Have anyone ever told you that you are a failure? Do you think we should give in to social pressures?

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Anna Z. is a freelance illustrator and portrait artist in her late 20s, with a passion for Martial Arts and Chinese culture, and is the creator of Lost Panda, a blog to China and Art. Together with her husband, a Chinese national, she writes about daily life in rural China, focusing on cultural and social differences and the joys (and sometimes difficulties) as an intercultural couple. Apart from China related topics, she publishes her artwork, photography, art material reviews and tutorials to help more people discover their creative side. She is fluent in German, English and Mandarin Chinese.

5 thoughts on “Social Pressures in China: Why Everyone in Niuji Village Thinks We Are a Failure

  1. Eeek. It’s somewhat similar in Japan (but not nearly as strict, I guess). I can’t imagine that pressure :/

    My husband is the second son (and has three other siblings), so we don’t have too much pressure coming from the parents. He was in a bad work environment so he quit his job a couple months ago (since I was making enough freelancing to support us) – and a lot of family members reacted (and still continue to react) poorly.

    But I know they’re coming from a place of love. And were born in the lifetime employment era.

    My husband and I have been married a bit over two years (together for five) – and are still childless, very much by choice. Our situation is similar to yours, I guess.
    Japanese dad asks every time we visit when we’re having kids (since my husband’s older siblings had babies within one year of their marriage) – but aside from the occasional letter/phone call asking about kids, they mostly just let us do our thing.

    I guess we got it really lucky.

    We also don’t own a car, house, or any property – which is difficult justifying.

  2. Kudos to you for writing about there difficult issues. I felt some of the same pressures, but before people in China owned cars and property, and when the average annual salary in the countryside was maybe US$500. But the baby thing was always there and I felt a great rush to get pregnant when I was in my mid20s. I would do it all over again, but it is not a good idea to put society’s pressures above your own well-being. People who haven’t lived in China don’t understand why I would have a baby when the marriage wasn’t great to begin with.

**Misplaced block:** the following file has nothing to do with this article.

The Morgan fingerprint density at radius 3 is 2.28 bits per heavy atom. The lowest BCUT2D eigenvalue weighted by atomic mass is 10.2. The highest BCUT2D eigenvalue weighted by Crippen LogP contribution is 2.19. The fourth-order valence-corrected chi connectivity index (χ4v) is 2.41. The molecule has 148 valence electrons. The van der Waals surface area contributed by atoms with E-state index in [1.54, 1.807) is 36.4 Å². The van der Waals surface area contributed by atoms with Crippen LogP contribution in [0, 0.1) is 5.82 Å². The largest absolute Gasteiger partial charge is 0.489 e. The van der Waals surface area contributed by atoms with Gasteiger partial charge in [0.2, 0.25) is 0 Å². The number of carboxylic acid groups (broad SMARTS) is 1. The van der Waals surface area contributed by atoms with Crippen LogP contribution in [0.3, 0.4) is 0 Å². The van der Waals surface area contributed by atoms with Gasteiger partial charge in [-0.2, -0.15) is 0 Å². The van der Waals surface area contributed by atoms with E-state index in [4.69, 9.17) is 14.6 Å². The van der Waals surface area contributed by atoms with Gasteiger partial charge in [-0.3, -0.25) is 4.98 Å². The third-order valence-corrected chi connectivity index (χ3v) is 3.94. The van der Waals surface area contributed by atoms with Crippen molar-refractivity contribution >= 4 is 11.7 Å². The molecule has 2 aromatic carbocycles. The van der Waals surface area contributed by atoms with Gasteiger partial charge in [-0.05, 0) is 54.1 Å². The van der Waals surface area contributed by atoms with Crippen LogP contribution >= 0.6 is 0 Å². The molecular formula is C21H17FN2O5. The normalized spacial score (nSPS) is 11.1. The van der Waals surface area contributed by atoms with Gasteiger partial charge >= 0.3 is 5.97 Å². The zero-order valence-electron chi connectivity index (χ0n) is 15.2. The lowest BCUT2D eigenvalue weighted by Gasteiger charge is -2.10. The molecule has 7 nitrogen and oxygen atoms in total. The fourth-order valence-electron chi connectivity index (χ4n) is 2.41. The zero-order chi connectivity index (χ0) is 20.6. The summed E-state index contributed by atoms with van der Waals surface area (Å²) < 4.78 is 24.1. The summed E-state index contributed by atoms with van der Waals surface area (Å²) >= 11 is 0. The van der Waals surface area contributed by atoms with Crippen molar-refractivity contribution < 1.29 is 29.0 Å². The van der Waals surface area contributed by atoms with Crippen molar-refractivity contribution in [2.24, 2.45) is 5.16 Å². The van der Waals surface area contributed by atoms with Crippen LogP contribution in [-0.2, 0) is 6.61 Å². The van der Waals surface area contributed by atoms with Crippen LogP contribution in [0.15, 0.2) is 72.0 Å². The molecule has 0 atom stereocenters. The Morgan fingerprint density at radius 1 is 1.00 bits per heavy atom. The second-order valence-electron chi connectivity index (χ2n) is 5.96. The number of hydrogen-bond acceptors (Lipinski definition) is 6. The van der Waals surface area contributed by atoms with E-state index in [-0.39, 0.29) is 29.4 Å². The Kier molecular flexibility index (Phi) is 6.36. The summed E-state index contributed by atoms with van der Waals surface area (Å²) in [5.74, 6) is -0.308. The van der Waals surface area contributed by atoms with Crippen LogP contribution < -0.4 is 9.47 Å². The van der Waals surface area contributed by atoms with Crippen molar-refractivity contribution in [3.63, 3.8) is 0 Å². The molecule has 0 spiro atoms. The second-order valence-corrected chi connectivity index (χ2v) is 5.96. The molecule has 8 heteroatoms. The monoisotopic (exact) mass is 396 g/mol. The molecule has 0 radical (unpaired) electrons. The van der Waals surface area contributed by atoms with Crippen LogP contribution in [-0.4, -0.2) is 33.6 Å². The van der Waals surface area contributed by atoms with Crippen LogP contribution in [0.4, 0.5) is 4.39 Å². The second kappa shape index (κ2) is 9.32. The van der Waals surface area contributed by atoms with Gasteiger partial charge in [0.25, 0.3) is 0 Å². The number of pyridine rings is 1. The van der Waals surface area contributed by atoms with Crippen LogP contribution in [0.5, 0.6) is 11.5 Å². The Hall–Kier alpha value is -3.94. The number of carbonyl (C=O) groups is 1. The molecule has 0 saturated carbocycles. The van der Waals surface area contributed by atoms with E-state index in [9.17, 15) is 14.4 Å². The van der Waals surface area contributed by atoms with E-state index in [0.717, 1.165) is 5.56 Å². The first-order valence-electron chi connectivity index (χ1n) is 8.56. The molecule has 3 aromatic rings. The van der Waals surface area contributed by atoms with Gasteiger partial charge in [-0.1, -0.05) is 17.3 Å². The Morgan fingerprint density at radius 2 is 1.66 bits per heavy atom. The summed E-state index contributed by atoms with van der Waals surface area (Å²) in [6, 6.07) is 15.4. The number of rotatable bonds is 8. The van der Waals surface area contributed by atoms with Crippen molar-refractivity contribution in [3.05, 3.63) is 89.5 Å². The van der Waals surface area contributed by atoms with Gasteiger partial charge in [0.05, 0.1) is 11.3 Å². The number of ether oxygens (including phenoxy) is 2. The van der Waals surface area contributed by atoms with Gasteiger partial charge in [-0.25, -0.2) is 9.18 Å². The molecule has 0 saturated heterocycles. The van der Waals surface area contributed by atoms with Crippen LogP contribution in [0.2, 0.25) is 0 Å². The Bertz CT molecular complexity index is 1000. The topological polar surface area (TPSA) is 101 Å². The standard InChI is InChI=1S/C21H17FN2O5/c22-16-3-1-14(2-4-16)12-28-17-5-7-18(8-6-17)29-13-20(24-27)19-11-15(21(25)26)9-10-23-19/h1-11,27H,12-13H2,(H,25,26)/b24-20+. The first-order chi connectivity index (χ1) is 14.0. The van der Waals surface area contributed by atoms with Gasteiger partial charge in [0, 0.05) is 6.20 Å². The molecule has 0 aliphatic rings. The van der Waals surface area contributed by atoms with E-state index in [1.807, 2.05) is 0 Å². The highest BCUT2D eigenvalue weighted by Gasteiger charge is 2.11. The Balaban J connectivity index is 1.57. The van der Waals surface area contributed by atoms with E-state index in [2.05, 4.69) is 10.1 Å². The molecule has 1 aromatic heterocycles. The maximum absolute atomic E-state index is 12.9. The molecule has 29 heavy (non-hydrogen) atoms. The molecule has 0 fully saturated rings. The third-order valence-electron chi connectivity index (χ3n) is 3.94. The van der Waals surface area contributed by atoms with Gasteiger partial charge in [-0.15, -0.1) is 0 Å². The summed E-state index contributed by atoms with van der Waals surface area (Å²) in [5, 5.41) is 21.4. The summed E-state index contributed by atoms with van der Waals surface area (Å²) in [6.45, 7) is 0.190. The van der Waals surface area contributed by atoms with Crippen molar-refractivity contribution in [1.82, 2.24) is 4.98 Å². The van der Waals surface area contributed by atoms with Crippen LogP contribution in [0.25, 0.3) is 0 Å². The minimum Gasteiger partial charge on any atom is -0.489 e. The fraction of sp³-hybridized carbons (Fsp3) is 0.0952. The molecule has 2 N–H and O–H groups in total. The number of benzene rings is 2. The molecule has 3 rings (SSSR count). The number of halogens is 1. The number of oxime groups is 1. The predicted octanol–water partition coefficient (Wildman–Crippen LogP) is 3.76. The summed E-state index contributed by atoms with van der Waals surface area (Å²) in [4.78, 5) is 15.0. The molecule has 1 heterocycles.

• I totally understand you. The pressures here are sometimes worse than in Western countries. Simply because it is ok in Chinese culture to constantly give other people unsolicited advices and tell them what they are doing wrong and what they should be doing. But they do it in a way they really gets to you. And especially in a village like the one I live in… they do it in crowds, several times a day. Which ended in me not leaving the house because I cannot stand the stares and pressures anymore.

  3. This kind of pressure can be brutal in China! Because we dnot live in China we avoided much of it however my in laws most likely had to go much ‘shit’ because in the first years I didn’t had any job, my parents didn’t give my in laws enough presents and I didn’t buy them a car or an apartment. Not thatmy in laws even wanted those things but the pressure from family and friends is really bad when it comes to these things in China.

    I wish you all the best going through this all :)

  4. I’m enjoying finally reading your posts! I’m sure I just haven’t found it yet but how big is your community? As for being told I’m a failure, I have not heard this directly. My inlaws were worried about my (Japanese) hubby and I getting married at first but we had a frank discussion and they were okay. My inlaws don’t have any expectations for us to provide for them although we always try! We do what we can for them. I can’t imagine how hard the incessant questioning must be for you but I do believe that you need to do what is best for you, even if it is not the norm.